As the year winds down, we’re taking a session to talk about St. Paul and his conversion and missionary journeys. Our guide is Finding God, Grade 7, Chapter 23, but as usual, I’m using that as a jumping off point rather than following the book’s lesson plan word for word. We are all called to conversion and mission in our ongoing faith journeys, and that’s the point of this lesson (the “big idea” as Joe Paprocki calls it).
I’ll start by asking the young people who thinks he or she has done the most traveling and invite a couple of volunteers to show us on a map the places they’ve visited. Referencing a previous lesson on the lives of the Apostles after the Resurrection, I’ll remind the group that the disciples traveled throughout the Roman Empire, spreading the Good News. Then I’ll tell them that one disciple we hadn’t mentioned in that previous lesson traveled extensively on his mission to spread the Gospel: Paul.
We’ll read the story of Paul’s conversion in the Acts of the Apostles 9:1–18 and use the textbook and Art Print of Caravaggio’s The Conversion of Saint Paul to help our subsequent discussion. Then we’ll use a prayer from the chapter to ask for the grace to be open to what conversion may be needed in our own lives.
Next we’ll get back to the idea of extensive travel and look at a map of Paul’s missionary journeys. Volunteers will perform a skit about those journeys. My class has responded well to skits in other sessions, so it will be good to do another before our year ends.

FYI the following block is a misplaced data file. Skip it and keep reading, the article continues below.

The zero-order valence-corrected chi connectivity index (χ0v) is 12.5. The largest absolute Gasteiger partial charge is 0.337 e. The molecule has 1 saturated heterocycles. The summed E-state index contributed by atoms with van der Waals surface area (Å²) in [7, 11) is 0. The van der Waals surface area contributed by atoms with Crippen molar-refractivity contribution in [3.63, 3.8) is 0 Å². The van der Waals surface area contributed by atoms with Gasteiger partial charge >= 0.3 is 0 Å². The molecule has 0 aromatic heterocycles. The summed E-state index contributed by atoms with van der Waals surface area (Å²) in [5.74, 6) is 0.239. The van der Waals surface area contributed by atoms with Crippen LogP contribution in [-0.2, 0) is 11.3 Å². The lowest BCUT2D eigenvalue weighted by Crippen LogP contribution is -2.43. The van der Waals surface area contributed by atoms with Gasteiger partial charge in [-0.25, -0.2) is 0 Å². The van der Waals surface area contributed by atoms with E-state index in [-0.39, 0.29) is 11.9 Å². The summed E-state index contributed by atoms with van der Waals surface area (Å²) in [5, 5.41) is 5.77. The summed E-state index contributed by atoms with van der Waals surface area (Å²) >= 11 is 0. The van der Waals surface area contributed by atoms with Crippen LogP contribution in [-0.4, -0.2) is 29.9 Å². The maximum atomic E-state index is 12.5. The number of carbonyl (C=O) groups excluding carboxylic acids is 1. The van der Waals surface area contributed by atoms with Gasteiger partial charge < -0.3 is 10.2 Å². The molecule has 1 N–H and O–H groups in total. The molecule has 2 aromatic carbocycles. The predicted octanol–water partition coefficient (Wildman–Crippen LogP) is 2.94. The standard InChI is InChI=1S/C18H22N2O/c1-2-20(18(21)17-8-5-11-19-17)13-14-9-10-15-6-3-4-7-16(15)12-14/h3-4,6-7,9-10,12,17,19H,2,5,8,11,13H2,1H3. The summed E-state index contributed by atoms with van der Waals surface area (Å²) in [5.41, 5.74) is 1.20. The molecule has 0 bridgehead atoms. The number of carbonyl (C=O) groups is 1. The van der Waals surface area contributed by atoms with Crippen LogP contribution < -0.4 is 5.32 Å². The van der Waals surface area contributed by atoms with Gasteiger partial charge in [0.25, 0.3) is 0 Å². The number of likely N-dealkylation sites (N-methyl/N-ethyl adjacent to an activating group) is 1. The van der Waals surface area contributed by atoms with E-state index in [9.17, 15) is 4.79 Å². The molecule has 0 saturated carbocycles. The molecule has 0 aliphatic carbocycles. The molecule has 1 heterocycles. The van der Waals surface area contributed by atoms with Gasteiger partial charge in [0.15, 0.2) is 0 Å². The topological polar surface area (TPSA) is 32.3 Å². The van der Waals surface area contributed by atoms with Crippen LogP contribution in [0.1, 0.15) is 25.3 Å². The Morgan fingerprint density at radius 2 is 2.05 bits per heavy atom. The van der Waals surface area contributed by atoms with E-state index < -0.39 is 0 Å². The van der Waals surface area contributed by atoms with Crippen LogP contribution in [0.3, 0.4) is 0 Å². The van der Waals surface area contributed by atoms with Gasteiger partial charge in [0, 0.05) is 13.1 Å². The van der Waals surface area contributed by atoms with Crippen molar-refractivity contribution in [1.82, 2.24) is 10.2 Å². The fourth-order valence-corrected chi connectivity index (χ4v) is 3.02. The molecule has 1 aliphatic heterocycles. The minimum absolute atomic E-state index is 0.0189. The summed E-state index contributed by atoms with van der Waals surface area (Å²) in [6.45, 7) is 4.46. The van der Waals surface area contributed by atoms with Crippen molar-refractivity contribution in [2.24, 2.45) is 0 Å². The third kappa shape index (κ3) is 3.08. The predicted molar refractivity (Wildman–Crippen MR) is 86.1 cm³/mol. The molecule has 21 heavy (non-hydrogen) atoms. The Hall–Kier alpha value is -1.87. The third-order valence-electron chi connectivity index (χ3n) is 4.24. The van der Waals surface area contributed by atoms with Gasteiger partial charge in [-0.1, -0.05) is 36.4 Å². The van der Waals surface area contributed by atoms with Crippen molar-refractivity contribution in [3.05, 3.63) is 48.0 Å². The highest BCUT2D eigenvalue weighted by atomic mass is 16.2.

After we have a sense of Paul’s travels, we’ll look more closely at his methods of communication, in particular his writing of the Epistles. The recorded Scripture story “Paul Writes to Philemon” will be a special feature we’ll use at this point. Then we’ll consider forms of modern communication and brainstorm some ideas for social media posts that could spread the Christian message today. This will reinforce the idea that even now we are called as disciples to evangelize as part of our loving response to conversion.
How do you talk about conversion and mission in age-appropriate ways with your class?
Image: Caravaggio, “Conversion on the Way to Damascus,” circa 1600–1601, public domain via Wikimedia Commons.
We use an activity “Design a Prophet’s Web Page” in our 6th grade Salvation History curriculum. After our lesson on the Old Testament Prophets, the youth are given a sheet with a blank computer screen and asked to create a web page to spread God’s message to other youth. They are very creative!
Many of the youth incorporate the concepts of “followers” and “following” that you would see on Instagram and Twitter – I think this is a great analogy to being Jesus’ disciples and Evangelizers.
Great idea, Mary! Thanks for sharing.
Mary, I agree with Joe that this is a great idea. Thank you for posting.